(What an onomatopoeic word. How does it achieve that?)
Quiver: It’s rabbits caught in headlights, quivering, shaking with fear, an involuntary movement. Because its voluntary movement, its will is paralysed. Its fur is bristling and its body is shaking but its eyes are fixed, glazed over, no life in them, only the reflection of the light.
But quivering has some physiological purpose, doesn’t it? Is it supposed to activate microscopic body systems that will flood the organism with hormones, telling it to wait, first, in case it hasn’t been seen?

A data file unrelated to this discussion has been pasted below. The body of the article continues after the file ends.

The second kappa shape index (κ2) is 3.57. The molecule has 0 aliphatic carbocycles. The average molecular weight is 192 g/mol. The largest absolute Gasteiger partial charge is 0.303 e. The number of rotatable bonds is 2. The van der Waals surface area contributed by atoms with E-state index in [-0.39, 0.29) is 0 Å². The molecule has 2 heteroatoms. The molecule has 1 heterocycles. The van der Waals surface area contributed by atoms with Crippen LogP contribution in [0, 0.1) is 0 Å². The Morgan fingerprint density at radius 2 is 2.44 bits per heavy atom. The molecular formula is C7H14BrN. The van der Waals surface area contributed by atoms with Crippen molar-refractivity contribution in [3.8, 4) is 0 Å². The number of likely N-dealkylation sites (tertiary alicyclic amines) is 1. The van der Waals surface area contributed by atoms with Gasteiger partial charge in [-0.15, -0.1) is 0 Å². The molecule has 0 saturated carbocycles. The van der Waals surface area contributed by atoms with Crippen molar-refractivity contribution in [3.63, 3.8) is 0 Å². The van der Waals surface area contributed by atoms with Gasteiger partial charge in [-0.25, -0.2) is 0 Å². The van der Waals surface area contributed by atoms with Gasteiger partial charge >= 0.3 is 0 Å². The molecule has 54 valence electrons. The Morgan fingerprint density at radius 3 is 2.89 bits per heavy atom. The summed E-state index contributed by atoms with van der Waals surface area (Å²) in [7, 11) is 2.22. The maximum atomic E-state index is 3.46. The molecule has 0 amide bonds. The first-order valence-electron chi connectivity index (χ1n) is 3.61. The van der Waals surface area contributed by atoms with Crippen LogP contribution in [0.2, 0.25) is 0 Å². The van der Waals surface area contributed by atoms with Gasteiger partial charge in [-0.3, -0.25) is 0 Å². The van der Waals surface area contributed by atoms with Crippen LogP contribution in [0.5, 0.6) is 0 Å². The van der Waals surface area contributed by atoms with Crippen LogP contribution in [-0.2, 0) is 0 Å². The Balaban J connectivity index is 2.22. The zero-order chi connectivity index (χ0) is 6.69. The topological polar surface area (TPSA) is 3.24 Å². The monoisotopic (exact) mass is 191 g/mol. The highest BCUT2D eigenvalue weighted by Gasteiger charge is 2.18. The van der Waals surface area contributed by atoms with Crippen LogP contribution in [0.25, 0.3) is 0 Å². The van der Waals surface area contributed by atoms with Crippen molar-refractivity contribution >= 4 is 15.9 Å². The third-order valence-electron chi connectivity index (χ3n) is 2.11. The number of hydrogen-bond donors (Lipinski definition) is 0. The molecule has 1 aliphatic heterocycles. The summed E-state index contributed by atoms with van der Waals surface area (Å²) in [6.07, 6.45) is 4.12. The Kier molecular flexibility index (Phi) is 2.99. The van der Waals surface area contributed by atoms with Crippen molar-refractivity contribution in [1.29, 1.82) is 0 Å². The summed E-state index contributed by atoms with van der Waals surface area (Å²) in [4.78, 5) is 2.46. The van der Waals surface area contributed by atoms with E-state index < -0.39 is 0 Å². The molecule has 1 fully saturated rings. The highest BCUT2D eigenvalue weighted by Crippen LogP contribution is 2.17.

The lights are as impersonal and distant as the moon. But the moonlight makes my rabbit, not just quiver, it makes it dance, and leap “high and disposedly”*, and throw up its hind legs like a giddy thing. Rabbit experiences moonlight as purely invigorating, not fine, contained quivering, but full out joy in its own self.
*(This is a learned quote from a painting of Queen Elizabeth I of England, dancing, as the painter has it, “high and disposedly”. From your favourite source of obscure and possibly pretentious information. But who likes the description.)